building blocks that people use for

ultimately setting ecological flow

objectives. And again we at USGS don't

set those flow objectives, but states

are very active and interested in this

process today. Along with non-

governmental organizations, like the

Nature Conservancy. OK. Other things

that we have to do in the Water Census,

we need to expand our activities in

assessing groundwater swell in water availability.

What we do throughout the country is we

are systematically analyzing what we

refer to as principle aquifers. These

shaded areas on this colored map

represent the 63 principal aquifers

that account for the vast majority of

ground water usage throughout the country.

And actually the top 30 of those, the

30 principle aquifers if ranked in

water-use order account for 94% of all

the groundwater that's used in the

United States.

So, understanding what

happens in these three-dimensional

systems is an extremely important part

of the Water Census and how that water

is moved to the surface, how it's used,

and how it's disposed off.

So, we need to know things such as

recharge values, groundwater yields,

changes in storage, trends in

groundwater indices and groundwater and

surface water interactions to name a


And we will do that through

strengthening the USGS programs for

studying groundwater availability.

Another issue that we're called to do

as part of the Secure Water Act is,

Congress told us “we would like to know

about the Nation's brackish groundwater resources.”

So, those are all the areas of

groundwater throughout the United

States that are too salty to use

directly either for public supply, or

in many cases even for irrigation or

livestock purposes.

And they're quite widely distributed

throughout the country. Most times

these resources are deep and the color

coding is showing you the depth to

saline water in these various areas.

They tend to be areas that we don't

know a lot about from a water supply perspective.

Most of the people would drill into

these are looking for energy supplies.

They're looking for oil or they're

looking for natural gas and that's

where a lot of the data on this has historically come from.

So, Congress has asked us, we want to

know the locations of the resource, the

hydrologic and water quality

properties, and currently who's using

them. And there are communities they're

using saline groundwater and treating

it for their water supply. But of

course that tends to be a very expensive proposition.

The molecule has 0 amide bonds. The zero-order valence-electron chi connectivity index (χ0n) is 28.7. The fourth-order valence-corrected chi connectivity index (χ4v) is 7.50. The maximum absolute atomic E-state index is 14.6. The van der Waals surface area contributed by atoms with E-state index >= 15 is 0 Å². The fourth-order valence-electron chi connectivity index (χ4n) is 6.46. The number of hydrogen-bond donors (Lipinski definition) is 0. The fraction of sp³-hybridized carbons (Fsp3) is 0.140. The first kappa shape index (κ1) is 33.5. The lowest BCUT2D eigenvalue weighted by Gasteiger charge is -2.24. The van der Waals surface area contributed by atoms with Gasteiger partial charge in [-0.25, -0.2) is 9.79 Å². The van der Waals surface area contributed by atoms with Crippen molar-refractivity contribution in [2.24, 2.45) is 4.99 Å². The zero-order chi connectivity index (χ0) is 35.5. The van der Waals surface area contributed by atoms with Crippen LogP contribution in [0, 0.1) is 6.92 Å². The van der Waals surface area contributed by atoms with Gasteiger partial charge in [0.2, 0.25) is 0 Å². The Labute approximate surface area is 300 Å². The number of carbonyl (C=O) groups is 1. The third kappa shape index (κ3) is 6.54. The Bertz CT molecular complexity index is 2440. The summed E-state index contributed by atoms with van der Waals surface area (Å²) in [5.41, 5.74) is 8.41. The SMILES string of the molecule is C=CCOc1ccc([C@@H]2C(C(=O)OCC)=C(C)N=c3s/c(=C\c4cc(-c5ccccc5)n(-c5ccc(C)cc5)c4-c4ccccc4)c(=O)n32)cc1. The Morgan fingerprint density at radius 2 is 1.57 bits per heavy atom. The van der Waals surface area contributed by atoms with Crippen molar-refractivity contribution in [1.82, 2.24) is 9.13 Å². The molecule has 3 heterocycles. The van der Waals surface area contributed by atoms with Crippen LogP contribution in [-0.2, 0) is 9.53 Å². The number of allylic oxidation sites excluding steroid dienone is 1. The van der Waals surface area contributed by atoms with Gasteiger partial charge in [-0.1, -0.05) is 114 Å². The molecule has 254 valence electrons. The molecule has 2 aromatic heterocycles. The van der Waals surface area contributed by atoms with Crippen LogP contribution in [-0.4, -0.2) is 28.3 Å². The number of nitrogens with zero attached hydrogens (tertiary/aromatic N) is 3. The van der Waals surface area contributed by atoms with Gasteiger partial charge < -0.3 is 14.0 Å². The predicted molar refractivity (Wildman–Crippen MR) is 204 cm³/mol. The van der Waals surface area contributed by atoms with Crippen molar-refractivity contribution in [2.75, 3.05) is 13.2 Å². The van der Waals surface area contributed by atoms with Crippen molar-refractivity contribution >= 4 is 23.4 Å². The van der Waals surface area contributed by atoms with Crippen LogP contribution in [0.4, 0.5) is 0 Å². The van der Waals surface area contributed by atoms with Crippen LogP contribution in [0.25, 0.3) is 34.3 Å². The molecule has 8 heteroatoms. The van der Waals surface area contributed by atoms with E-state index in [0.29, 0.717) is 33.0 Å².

We also of course want to know the

issue about quality, what is water

quality's role in water availability?

How does water quality impairment limit

our access to water?

And it doesn't have to be so bad that

you can't use the water, it just has to

be bad enough to make it more

expensive. And all of a sudden your

influencing decisions that people make

about water availability due to water quality.

So, we want to use the strength of the

USGS water quality programs to

determine the degree to which water

quality impairs water availability.

Define the main compounds that are

important to analyze, relate water use,

relate water quality to water use in

return flows and look at the trends.

The last aspect I'm going to talk about

tonight relative to the Water Census is

we've developed a notion of conducting

focused water availability assessments

in smaller watersheds rather than

tackling the entire Nation at once so

that we can learn certain things about

how to relate some of this information

and integrate it together to give us a

comprehensive picture of water


And so, in basins like the Colorado

River Basin, we've been working with

state, local, and regional stakeholders

to define a set of technical questions

that are important to understand about

these watersheds in order to better

understand water availability.

And then we bring the various programs

that the USGS to bare on answering

those questions and developing a

comprehensive picture. We have three

basins that we're concentrating on

right now. The Apalachicola

Chattahoochee Flint River Basins in the southeast.

It's the last time I'll say it in long

hand, it's the ACF Basin for short. For

those of you who don't know where that

is, that's in the Atlanta area and

south out there. The Colorado River

Basin, and the Delaware in the


And there are some important aspects of

these basins of why they were selected

and what about water availability

stresses makes these basins good areas

to study. In the Delaware, even though